- Sinningia speciosa (gloxinia)
- Spathiphyllum (peace lily)
- Stephanotis floribunda (Madagascar jasmine)
- Tradescantia zebrina (purple wandering Jew)
- Pilea peperomioides
- Scindapsus pictus (satin pothos)
- Yucca species
Note: Many of these plants are also tropical or subtropical.
- Aloe vera
- Cactaceae (cacti)
- Crassula ovata (jade plant)
- Senecio rowleyanus (string of pearls)
Note: Many forced bulbs are also temperate.
- Wolverton, B.; Johnson, A.; Bounds, K. (1989). Interior Landscape Plants for Indoor Air Pollution Abatement. hdl:2060/19930073077.
- MacDonald, Elvin "The World Book of House Plants" Popular Books[page needed]
- "How to Prevent and Remove Mold in Houseplant Soil - PuroClean". PuroClean HQ. Retrieved 2019-05-06.
- Chicago Botanical Garden, Indoor Gardening, Pantheon Books, New York, 1995, p. 182.
- Sriprapat, Wararat; Strand, Stuart E. (April 2016). "A lack of consensus in the literature findings on the removal of airborne benzene by houseplants: Effect of bacterial enrichment". Atmospheric Environment. 131: 9–16. Bibcode:2016AtmEn.131....9S. doi:10.1016/j.atmosenv.2016.01.031.
- "How to Care for Indoor Plants (Houseplants)". Planet Natural. 2012-12-08. Retrieved 2019-05-05.
- Tarran, Jane; Torpy, Fraser; Burchett, Margaret (2007). "Use of living pot-plants to cleanse indoor air – research review" (PDF). IAQVEC 2007: Proceedings of the Sixth International Conference on Indoor Air Quality, Ventilation and Energy Conservation in Buildings: Sustainable Built Environment. pp. 249–56. CiteSeerX 10.1.1.534.4181. ISBN 978-4-86163-070-5.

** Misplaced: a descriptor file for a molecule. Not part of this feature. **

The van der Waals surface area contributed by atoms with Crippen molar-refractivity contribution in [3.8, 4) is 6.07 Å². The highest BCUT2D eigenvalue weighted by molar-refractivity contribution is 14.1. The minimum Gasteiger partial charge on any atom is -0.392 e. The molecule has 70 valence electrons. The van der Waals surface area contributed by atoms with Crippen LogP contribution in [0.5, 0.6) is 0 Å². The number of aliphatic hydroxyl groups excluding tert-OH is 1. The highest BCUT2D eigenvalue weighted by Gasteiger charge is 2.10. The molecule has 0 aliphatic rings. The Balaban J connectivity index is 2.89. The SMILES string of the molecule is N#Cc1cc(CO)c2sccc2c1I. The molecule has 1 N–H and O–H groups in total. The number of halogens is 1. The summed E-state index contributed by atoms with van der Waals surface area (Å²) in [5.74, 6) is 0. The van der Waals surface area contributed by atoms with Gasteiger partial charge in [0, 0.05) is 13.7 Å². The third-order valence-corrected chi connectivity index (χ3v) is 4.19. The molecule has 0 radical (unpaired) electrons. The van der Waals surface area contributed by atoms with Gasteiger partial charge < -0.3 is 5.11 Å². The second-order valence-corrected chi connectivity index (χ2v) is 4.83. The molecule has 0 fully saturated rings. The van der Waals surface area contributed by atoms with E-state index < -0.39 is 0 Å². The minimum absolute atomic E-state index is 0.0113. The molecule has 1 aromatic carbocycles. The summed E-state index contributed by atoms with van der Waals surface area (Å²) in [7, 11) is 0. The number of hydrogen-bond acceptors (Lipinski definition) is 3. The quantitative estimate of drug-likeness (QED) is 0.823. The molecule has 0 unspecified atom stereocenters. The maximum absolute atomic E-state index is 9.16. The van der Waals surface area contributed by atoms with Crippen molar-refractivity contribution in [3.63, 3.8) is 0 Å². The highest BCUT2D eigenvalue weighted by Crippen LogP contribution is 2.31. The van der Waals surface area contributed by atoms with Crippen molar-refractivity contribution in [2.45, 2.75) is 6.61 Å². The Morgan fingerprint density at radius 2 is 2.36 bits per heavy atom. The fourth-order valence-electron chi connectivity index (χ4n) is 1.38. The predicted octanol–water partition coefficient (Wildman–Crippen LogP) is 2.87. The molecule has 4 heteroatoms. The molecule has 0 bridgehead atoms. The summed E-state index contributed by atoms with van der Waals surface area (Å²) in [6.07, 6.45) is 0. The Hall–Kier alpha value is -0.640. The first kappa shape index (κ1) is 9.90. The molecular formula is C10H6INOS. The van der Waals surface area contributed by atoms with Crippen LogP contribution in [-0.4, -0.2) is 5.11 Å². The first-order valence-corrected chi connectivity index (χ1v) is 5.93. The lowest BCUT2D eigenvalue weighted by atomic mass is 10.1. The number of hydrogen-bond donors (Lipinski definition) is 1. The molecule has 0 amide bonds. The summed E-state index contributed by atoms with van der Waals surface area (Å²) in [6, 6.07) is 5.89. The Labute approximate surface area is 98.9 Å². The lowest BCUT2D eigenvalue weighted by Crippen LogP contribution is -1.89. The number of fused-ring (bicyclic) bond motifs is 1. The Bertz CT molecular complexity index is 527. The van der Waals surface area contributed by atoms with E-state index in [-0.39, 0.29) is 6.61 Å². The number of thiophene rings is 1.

- Wolverton, BC (1988). Foliage plants for improving indoor air quality. hdl:2060/19930073015.
- Wolverton, B. C.; Wolverton, John D. (1996). "Interior plants: their influence on airborne microbes inside energy-efficient buildings" (PDF). Journal of the Mississippi Academy of Sciences. 41 (2): 99–105.
- Orwell, Ralph L.; Wood, Ronald A.; Burchett, Margaret D.; Tarran, Jane; Torpy, Fraser (19 September 2006). "The Potted-Plant Microcosm Substantially Reduces Indoor Air VOC Pollution: II. Laboratory Study". Water, Air, and Soil Pollution. 177 (1–4): 59–80. Bibcode:2006WASP..177...59O. doi:10.1007/s11270-006-9092-3.
- Wood, Ronald A.; Burchett, Margaret D.; Alquezar, Ralph; Orwell, Ralph L.; Tarran, Jane; Torpy, Fraser (20 July 2006). "The Potted-Plant Microcosm Substantially Reduces Indoor Air VOC Pollution: I. Office Field-Study". Water, Air, and Soil Pollution. 175 (1–4): 163–180. Bibcode:2006WASP..175..163W. CiteSeerX 10.1.1.466.4897. doi:10.1007/s11270-006-9124-z.
- Lee, Min-sun; Lee, Juyoung; Park, Bum-Jin; Miyazaki, Yoshifumi (28 April 2015). "Interaction with indoor plants may reduce psychological and physiological stress by suppressing autonomic nervous system activity in young adults: a randomized crossover study". Journal of Physiological Anthropology. 34 (1): 21. doi:10.1186/s40101-015-0060-8. PMC 4419447. PMID 25928639.
- Bringslimark, Tina; Hartig, Terry; Patil, Grete G. (December 2009). "The psychological benefits of indoor plants: A critical review of the experimental literature". Journal of Environmental Psychology. 29 (4): 422–433. doi:10.1016/j.jenvp.2009.05.001.
- Ryan, Catherine O.; Browning, William D; Clancy, Joseph O; Andrews, Scott L; Kallianpurkar, Namita B (12 July 2014). "BIOPHILIC DESIGN PATTERNS: Emerging Nature-Based Parameters for Health and Well-Being in the Built Environment". International Journal of Architectural Research: ArchNet-IJAR. 8 (2): 62. doi:10.26687/archnet-ijar.v8i2.436.